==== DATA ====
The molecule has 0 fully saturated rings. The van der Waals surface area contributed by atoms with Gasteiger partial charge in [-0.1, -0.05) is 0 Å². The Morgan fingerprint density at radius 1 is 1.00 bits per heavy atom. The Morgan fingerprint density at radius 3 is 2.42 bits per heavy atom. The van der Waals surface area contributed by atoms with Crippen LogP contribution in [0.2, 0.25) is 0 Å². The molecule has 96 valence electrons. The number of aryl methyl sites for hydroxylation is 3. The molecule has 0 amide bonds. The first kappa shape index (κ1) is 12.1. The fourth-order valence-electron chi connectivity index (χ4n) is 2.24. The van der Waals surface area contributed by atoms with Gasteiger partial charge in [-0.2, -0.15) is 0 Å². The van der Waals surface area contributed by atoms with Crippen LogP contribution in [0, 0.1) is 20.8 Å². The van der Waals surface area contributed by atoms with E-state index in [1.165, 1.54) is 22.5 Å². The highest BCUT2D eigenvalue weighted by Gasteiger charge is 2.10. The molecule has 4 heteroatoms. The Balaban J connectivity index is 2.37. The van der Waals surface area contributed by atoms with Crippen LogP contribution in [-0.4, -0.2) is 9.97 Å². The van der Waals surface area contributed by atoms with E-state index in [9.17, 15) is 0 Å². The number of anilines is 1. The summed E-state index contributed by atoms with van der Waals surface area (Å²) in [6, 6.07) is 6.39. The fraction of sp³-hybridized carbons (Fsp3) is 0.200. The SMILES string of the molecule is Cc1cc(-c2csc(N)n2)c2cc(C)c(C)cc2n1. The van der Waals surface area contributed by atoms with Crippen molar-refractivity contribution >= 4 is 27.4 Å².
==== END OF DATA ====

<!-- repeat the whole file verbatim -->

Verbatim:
The molecule has 0 fully saturated rings. The van der Waals surface area contributed by atoms with Gasteiger partial charge in [-0.1, -0.05) is 0 Å². The Morgan fingerprint density at radius 1 is 1.00 bits per heavy atom. The Morgan fingerprint density at radius 3 is 2.42 bits per heavy atom. The van der Waals surface area contributed by atoms with Crippen LogP contribution in [0.2, 0.25) is 0 Å². The molecule has 96 valence electrons. The number of aryl methyl sites for hydroxylation is 3. The molecule has 0 amide bonds. The first kappa shape index (κ1) is 12.1. The fourth-order valence-electron chi connectivity index (χ4n) is 2.24. The van der Waals surface area contributed by atoms with Gasteiger partial charge in [-0.2, -0.15) is 0 Å². The van der Waals surface area contributed by atoms with Crippen LogP contribution in [0, 0.1) is 20.8 Å². The van der Waals surface area contributed by atoms with E-state index in [1.165, 1.54) is 22.5 Å². The highest BCUT2D eigenvalue weighted by Gasteiger charge is 2.10. The molecule has 4 heteroatoms. The Balaban J connectivity index is 2.37. The van der Waals surface area contributed by atoms with Crippen LogP contribution in [-0.4, -0.2) is 9.97 Å². The van der Waals surface area contributed by atoms with E-state index in [9.17, 15) is 0 Å². The number of anilines is 1. The summed E-state index contributed by atoms with van der Waals surface area (Å²) in [6, 6.07) is 6.39. The fraction of sp³-hybridized carbons (Fsp3) is 0.200. The SMILES string of the molecule is Cc1cc(-c2csc(N)n2)c2cc(C)c(C)cc2n1. The van der Waals surface area contributed by atoms with Crippen molar-refractivity contribution >= 4 is 27.4 Å².